We have been trying to create an environment that promotes healthy weight. The Healthy Child Programme covers the first five years of life. This universal health visitor-led programme has a clear focus on promoting healthy weight, with more targeted support for those who need it most. In September, we issued comprehensive new guidance for the review that takes place when a child reaches the age of two. At the same time, we launched the new Healthy Child Programme for children and young people aged five to 19. Led by nurses working with families, schools and young people themselves, and in partnership with other providers, this means that we have for the first time a comprehensive programme to promote the health of all children and young people. The noble Baroness, Lady Walmsley, made a superb case for good food and cooking, and we would all agree with her that cooking is in fact easy. Indeed, I join her in paying tribute to Jamie Oliver as one of our celebrity cooks who makes the case that cooking is easy and something that everybody can do.

For children at school we have extended the statutory nutritional standards for the types of food that can be served in schools, and we have restricted choice to healthy options in maintained secondary schools and special schools so that all state schools are now covered. The regulations also ban high salt, fat and sugar foods from vending machines in schools. We are supporting schools with funding for new and refurbished kitchens and to train cooks to prepare healthier menus. We provided £220 million-worth of funding over three years from 2005-06 to help schools and local authorities manage the transition to the new standards, and a further £240 million over the following three years to 2010-11 to subsidise ingredients and other costs directly related to the cost of providing a school lunch. In all we have invested £650 million between 2005-06 and 2010-11 to support school food. We believe that this investment is paying off. The noble Earl may be right that this had a slightly unsteady start, but we know that the proportion of children eating school lunches is rising again. The latest figures show that nearly 44 per cent of primary pupils and 36 per cent of secondary pupils are now eating healthier school meals.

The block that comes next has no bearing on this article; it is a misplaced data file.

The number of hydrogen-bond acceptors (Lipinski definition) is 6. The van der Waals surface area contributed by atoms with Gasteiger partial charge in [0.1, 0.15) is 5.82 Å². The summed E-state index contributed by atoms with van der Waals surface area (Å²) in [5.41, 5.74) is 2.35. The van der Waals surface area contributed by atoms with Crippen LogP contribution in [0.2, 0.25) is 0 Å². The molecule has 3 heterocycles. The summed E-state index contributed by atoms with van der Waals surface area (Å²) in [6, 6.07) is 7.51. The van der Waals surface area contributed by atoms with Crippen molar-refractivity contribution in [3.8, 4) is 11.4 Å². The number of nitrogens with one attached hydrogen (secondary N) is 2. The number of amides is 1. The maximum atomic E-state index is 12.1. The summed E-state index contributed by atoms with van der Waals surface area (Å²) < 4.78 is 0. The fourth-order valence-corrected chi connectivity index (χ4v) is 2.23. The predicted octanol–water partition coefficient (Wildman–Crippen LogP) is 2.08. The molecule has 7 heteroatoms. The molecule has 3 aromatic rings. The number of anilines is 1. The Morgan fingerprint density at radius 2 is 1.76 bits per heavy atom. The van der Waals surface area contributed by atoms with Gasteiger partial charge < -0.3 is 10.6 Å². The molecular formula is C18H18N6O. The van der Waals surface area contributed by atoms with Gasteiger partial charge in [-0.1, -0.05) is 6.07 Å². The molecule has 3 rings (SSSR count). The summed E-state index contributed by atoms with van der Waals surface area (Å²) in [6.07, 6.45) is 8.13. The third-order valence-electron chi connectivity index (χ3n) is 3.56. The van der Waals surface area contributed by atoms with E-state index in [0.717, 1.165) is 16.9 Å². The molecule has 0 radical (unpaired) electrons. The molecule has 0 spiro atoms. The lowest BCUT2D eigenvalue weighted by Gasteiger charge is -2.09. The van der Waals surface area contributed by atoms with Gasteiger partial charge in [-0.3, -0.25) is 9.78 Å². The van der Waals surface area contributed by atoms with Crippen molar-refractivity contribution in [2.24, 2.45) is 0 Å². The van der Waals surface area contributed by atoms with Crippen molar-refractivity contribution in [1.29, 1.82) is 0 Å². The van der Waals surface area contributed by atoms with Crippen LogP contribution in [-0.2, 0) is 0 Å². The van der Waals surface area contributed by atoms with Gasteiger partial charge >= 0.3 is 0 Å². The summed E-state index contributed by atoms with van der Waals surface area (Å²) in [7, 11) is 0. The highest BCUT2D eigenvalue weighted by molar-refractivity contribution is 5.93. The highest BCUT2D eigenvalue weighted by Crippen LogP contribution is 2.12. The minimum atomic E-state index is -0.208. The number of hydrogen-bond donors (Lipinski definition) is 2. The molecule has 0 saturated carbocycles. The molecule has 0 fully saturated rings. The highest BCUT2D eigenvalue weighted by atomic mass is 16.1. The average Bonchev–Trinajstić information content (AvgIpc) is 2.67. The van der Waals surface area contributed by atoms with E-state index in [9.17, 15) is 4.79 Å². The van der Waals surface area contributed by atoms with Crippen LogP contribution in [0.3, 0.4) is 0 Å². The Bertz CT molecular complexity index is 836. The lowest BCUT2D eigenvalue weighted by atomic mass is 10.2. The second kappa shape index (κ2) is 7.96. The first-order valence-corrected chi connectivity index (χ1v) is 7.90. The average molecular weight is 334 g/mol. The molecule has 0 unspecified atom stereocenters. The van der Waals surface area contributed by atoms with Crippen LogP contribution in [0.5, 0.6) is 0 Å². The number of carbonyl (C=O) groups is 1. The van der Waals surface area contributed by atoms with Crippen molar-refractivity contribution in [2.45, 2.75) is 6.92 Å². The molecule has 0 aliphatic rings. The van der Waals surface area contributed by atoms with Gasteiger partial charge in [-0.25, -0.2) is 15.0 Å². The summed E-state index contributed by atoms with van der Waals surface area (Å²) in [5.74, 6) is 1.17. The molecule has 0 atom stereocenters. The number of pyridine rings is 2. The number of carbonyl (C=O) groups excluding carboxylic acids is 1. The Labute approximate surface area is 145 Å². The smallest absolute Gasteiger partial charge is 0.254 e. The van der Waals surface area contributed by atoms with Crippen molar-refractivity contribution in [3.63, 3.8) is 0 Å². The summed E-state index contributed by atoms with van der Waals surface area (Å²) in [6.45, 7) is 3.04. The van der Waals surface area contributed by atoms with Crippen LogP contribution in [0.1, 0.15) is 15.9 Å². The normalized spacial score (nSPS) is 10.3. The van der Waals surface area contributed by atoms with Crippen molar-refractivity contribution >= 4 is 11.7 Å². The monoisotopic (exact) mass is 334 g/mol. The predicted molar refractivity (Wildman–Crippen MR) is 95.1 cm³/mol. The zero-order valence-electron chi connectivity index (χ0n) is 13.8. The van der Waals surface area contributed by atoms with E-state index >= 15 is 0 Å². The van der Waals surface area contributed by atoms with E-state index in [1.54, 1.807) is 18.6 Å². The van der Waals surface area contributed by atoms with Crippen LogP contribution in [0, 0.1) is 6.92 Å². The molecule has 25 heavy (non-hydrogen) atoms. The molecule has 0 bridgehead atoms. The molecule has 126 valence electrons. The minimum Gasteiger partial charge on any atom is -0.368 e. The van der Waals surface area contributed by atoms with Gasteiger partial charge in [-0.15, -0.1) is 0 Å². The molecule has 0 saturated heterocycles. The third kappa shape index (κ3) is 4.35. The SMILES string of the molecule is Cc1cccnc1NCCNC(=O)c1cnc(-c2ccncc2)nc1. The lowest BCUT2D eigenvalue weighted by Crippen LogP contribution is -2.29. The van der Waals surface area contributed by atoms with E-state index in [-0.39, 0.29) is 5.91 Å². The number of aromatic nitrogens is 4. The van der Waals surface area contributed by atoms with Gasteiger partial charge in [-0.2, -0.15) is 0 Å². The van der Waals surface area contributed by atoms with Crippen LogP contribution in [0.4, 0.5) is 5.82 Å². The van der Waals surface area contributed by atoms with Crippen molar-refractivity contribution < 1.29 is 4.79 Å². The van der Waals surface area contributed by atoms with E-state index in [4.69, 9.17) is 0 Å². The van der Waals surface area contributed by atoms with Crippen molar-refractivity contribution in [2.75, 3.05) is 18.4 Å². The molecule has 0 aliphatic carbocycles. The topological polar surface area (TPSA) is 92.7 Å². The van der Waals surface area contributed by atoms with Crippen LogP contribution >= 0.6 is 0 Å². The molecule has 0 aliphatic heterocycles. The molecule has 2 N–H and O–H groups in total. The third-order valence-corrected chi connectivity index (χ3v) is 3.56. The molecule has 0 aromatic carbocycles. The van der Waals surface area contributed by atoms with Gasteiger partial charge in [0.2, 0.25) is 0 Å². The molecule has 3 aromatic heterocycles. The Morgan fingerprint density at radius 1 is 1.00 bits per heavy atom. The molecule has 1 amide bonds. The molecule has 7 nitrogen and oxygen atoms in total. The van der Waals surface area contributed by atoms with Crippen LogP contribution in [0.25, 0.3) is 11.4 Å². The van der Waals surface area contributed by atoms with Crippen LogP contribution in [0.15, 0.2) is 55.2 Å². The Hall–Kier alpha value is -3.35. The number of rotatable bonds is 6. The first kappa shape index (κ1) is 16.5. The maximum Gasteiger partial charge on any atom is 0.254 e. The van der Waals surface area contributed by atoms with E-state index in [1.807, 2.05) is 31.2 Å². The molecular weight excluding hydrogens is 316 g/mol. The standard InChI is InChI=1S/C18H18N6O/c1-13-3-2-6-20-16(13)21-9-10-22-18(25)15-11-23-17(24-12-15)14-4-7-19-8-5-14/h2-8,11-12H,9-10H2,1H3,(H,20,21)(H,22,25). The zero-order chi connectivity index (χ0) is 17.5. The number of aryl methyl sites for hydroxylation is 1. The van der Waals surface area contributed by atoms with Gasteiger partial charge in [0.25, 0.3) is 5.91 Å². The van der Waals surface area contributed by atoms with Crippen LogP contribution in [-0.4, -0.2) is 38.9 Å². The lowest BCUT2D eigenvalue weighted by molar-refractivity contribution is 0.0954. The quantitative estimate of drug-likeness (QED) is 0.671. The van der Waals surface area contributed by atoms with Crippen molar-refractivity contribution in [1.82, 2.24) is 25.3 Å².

The noble Baroness, Lady Walmsley, mentioned new initiatives and the importance of the School Food Trust which, of course, is financially supported by the Government. Cookery classes are compulsory in primary schools and have been reintroduced into the curriculum at key stage 3, so that pupils aged 11 to 14 can learn the basics of cooking simple, healthy meals.

My noble friend Lord Pendry is known for his work promoting sport and physical education in schools, and he will be aware that nine out of 10 pupils aged 5 to 16 now take part in two hours of high quality PE and sport in the curriculum each week, but we need to go further. Our PE and sport strategy for young people sets out our ambition that this age group should be able to take part in five hours of sport per week. The noble Lord, Lord Moynihan, knows that we want to use the enthusiasm and interest that will be generated in the run-up to the Olympics in 2012. We are putting more professional coaches in schools, upgrading school sports facilities and providing more attractive sporting opportunities for the community, but I welcome the noble Lord’s remarks and hope that he will agree that we are making some progress. I congratulate him on the work of the London School Board.

For 16 to 18 year-olds in education, schools and colleges will be expected to work in partnership with clubs and community groups to ensure that at least three hours of appropriate activity are available. For young people not in education, training or employment, community providers and local authorities should work together to provide access to affordable opportunities to take part in sport. In the eight years to 2012, we will have invested £2.4 billion in PE and sport for children and young people.

My noble friend Lord Rosser outlined the achievements of and challenges faced by Sport England; he is quite right that we have a huge problem of young people dropping out of sport in their teens, particularly girls. We should not think of physical activity only in terms of PE and sport, as the noble Baroness, Lady Walmsley, said. We are encouraging children and young people to be physically active in their everyday lives through travel, play and leisure. The Chief Medical Officer recommends that children and young people should undertake a minimum of 60 minutes of moderately intensive physical activity each day. We are reviewing these guidelines and consulting on new recommendations for infants, toddlers and pre-school children, with the aim of producing guidelines to help them. We also think that travelling to school is very important, and have invested £140 million in travelling-to-school projects which encourage schools to have travel plans to get children walking, using public transport or cycling to school.